KAMLOOPS — Kandice Roe knows all too well, the financial strain daycare can have on a parent.
"It's hard, especially as a single parent, so that's the hardest part for sure is trying to make it work, trying to find space is sometimes hard as well."
For several years, Kandice's 5-year old son has been in daycare, allowing her to attend school to become an Early Childhood Educator herself. But paying between $800 and $900 a month for full-time care, hasn't always been easy.
"Sometimes he's in daycare for 8 to 9 hours a day, it's hard on the child too for sure."
Child-care costs have been dictating the decisions of many parents in this country for years. According to a study released this month by the Canadian Centre for Policy Alternatives, fees are soaking up an enormous amount of a family's budget. For some, it's the second highest cost, next to housing.
"I think most centres start at $1000 a month for infant/toddler care. If you're a single parent and you don't maybe qualify for subsidy, that's a pretty big bite out of your income," says Patti Pernitsky, Kamloops United Church Preschool and Out of School Care.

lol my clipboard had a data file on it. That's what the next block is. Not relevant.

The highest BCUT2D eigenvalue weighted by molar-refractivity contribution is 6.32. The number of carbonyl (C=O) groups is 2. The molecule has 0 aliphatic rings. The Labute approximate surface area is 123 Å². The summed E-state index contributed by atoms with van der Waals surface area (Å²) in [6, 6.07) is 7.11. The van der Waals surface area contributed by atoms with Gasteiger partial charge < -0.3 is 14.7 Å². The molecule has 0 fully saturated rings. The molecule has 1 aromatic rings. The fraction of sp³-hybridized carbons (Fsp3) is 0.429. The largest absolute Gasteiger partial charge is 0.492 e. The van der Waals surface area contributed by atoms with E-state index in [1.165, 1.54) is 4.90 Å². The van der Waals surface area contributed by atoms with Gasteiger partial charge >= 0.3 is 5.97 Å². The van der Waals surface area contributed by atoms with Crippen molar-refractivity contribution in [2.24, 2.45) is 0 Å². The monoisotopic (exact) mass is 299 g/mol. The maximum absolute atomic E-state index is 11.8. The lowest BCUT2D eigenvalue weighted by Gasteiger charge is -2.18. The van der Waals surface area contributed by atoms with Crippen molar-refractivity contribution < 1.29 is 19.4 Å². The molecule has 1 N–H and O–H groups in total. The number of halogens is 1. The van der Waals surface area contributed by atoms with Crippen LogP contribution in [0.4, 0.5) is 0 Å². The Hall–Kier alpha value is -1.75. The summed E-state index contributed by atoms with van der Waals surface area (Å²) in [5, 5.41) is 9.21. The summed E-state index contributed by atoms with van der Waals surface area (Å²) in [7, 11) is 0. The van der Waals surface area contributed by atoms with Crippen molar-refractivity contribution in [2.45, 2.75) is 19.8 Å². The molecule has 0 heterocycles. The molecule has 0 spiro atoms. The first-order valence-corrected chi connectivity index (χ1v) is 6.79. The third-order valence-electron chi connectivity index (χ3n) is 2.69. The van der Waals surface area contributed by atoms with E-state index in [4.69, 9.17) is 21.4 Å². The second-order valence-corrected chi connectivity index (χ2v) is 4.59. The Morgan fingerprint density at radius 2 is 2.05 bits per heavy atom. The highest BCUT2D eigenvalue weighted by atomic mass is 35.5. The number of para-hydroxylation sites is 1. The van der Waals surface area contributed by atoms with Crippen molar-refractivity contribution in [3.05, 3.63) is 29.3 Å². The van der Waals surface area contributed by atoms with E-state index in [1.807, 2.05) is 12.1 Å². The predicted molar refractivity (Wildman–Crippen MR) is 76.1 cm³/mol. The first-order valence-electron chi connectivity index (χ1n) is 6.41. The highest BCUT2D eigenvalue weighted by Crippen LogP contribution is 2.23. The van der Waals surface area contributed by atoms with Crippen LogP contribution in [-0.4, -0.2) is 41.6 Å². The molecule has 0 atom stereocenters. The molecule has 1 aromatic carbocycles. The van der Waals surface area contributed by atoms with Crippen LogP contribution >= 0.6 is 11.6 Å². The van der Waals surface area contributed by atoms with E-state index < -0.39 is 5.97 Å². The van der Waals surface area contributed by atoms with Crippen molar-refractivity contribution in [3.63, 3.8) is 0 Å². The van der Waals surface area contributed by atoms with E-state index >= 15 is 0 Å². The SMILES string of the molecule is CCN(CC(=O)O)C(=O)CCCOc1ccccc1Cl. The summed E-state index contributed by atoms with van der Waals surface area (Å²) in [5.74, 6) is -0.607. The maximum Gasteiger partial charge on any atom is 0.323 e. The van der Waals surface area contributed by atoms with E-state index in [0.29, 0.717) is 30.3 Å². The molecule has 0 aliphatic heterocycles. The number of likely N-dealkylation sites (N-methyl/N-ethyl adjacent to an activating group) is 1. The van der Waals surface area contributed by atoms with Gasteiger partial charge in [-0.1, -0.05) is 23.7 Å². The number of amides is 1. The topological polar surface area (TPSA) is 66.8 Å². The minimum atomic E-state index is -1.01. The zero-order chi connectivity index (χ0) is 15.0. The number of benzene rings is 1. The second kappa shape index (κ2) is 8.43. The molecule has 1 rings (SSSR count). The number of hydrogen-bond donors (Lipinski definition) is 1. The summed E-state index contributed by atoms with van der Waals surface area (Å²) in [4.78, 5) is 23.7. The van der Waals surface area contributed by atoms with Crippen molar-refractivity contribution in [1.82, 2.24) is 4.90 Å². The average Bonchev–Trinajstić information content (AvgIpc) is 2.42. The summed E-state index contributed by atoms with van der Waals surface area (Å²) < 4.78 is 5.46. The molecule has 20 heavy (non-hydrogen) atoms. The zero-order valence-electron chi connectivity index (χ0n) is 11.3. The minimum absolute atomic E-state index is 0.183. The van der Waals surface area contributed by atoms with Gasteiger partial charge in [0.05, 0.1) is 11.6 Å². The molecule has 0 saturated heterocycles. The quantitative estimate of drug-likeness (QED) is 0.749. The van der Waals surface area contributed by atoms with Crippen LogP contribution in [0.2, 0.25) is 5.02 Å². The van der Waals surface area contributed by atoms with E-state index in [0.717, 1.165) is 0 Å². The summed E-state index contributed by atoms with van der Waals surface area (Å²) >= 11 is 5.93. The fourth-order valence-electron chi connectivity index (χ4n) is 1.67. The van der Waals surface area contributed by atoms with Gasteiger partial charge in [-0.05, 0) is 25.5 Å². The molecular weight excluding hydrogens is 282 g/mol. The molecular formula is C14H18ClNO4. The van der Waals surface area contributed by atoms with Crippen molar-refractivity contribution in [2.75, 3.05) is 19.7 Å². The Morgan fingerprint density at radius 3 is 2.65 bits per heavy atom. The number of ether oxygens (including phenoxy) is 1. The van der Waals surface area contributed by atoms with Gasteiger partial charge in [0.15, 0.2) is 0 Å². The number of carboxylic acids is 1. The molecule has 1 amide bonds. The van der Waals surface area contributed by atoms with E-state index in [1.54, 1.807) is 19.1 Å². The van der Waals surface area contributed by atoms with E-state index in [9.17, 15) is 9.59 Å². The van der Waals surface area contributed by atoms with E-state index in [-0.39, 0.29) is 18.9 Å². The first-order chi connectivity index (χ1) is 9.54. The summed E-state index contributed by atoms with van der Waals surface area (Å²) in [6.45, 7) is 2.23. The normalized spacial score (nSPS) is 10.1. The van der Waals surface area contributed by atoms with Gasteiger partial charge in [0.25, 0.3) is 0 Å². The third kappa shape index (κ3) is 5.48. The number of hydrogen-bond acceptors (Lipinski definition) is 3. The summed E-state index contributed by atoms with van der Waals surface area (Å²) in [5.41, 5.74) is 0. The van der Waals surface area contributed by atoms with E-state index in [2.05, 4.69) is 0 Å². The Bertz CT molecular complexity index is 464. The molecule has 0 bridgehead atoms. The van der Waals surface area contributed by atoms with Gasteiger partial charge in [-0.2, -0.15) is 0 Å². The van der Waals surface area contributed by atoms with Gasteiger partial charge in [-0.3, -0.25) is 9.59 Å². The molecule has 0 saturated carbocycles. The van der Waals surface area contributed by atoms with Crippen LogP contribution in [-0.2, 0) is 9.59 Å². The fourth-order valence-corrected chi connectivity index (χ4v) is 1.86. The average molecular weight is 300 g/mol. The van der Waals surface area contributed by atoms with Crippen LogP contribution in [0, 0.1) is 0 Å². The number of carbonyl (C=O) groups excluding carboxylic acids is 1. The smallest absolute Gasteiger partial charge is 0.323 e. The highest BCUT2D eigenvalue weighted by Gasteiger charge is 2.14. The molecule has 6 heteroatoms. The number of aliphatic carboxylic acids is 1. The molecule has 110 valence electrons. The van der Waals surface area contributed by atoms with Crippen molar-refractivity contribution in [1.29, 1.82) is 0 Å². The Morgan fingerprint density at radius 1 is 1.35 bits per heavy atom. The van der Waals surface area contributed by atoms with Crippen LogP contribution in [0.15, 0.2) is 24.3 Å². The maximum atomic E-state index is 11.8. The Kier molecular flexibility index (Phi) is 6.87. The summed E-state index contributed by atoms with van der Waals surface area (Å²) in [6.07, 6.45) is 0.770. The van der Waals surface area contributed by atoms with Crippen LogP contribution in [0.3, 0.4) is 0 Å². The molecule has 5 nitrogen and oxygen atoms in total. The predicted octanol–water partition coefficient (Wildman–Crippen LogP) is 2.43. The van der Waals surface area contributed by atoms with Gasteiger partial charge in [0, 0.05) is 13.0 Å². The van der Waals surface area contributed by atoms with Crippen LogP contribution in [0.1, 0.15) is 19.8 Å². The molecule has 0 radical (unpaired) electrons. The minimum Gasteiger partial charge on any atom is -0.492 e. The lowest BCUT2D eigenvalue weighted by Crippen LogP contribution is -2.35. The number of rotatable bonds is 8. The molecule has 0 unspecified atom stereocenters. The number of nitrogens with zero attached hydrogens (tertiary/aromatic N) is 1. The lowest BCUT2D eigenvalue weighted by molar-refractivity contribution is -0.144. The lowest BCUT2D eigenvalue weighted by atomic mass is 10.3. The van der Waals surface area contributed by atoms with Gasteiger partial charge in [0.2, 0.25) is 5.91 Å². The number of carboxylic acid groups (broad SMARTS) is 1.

The highest fees were in Toronto, at more than $1700 a month, and parents pay the lowest in Quebec, where government policies have capped fees at $174 a month. Patti Pernitsky runs the Kamloops United Church Preschool, she's been in child care for the past 40-years and sees what parents are faced with every day.
"it's gotten more frustrating over the last 10-years because of the financial part and parents struggling. I try really hard to help facilitate those families getting a spot because usually out of school means the parents are working or going to school and they can't afford to not do that," says Pernitsky.
Charging $330 a month, Pernitsky's daycare is non-profit. She tries to keep fees as low as possible to help all levels of families, but says it's time for government to step in. As a member of the Early Childhood Educators of BC, Pernitsky is hoping the Province will adopt a $10 a day plan, that's being developed.
"Whether it's infant/toddler or out of school or preschool, it would be a flat rate parents would pay, and the government would pick up the balance of that," says Pernitsky.
Kandice Roe welcomes a more affordable child-care system. But until that happens, she like other parents, will continue to feel the pinch.
"He's in kindergarten but will going to after school care, and that's about $300 a month," says Roe.
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